. In general, our model comprises three main components: entry block, hourglass block, and output block. The whole network is parameterized by two hyperparameters – width

and depth

, where the latter is related to the number of max-pooling steps in the hourglass block. In our experiments we found the width of

and the depth of to be optimal to maintain both high accuracy and speed of computations.

Entry block.

Similar to the original hourglass model [27] we apply a

convolution with stride

and zero padding of

and pass the results into a residual module. Further, we use a max-pooling and utilize three residual modules before the hourglass block. This block allows to simultaneously downscale the image times and obtain representative feature embeddings suitable for multi-scale processing performed in the hourglass block.

Hourglass block.

This block starts with a max-pooling and recursively repeats dual-path structure times as can be seen in Fig. 4. In particular, each level of the hourglass block starts with a max-pooling subsequently followed by HMP residual blocks. At the next stage, the representations from the current level are passed to the next hourglass’ level and also passed forward to be summed with the up-sampled outputs of the hourglass level . Since spatial resolution of the feature maps at level and is different, the nearest-neighbours up-sampling is used [27]. At level , we simply feed the representations into the HMP block instead of the next hourglass level due to the reached limit of hourglass’ depth.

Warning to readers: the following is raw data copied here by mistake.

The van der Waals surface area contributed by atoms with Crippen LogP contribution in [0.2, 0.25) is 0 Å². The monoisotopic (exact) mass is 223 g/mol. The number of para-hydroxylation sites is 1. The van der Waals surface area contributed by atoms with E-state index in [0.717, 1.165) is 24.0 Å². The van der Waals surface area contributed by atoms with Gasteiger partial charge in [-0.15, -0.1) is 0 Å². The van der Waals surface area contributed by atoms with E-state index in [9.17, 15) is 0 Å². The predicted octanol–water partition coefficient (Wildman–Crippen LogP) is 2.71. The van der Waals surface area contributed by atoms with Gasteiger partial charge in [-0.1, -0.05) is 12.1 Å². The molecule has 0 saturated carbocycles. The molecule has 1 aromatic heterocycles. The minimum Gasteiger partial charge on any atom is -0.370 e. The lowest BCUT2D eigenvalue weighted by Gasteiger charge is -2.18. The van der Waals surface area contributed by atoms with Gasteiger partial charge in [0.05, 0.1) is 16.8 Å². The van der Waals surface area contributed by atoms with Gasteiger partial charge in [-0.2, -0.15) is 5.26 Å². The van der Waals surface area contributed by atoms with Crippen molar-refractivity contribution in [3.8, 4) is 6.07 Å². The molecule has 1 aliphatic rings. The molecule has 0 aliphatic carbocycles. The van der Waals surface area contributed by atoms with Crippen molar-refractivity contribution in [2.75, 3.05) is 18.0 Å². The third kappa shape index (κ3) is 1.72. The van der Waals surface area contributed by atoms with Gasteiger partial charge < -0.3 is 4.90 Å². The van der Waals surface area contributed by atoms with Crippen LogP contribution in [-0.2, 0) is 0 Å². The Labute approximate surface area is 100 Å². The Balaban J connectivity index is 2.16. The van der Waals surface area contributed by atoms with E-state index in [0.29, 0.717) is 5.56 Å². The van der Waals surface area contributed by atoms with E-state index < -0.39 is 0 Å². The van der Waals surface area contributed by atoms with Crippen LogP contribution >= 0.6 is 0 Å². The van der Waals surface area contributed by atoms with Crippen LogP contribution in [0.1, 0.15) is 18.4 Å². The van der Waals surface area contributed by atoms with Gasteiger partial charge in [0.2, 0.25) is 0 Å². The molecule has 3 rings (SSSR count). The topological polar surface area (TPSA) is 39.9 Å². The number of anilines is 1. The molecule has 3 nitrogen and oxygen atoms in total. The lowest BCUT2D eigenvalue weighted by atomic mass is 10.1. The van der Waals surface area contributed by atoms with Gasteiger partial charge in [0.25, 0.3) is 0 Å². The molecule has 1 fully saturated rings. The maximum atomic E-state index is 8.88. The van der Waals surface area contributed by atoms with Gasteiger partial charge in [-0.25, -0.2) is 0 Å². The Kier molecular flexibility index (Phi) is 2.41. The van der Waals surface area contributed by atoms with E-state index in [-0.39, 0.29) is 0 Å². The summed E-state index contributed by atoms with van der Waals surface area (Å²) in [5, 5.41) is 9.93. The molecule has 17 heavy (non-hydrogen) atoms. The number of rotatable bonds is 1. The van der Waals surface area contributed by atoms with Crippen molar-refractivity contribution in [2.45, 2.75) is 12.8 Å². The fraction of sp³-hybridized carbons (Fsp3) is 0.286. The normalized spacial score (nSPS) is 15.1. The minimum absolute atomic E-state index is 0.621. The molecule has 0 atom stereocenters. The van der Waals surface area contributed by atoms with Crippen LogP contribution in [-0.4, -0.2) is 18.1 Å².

Figure 4: Model architecture with an hourglass block of depth . Here, is a width of the network and is the number of output landmarks.

Output block.

The final block of the model uses the representations coming from the hourglass module and sequentially applies two blocks of dropout () and

convolutional block with batch normalization and ReLU. At the final stage, a

convolution and soft-argmax [8] are utilized to regress the coordinates of each landmark point.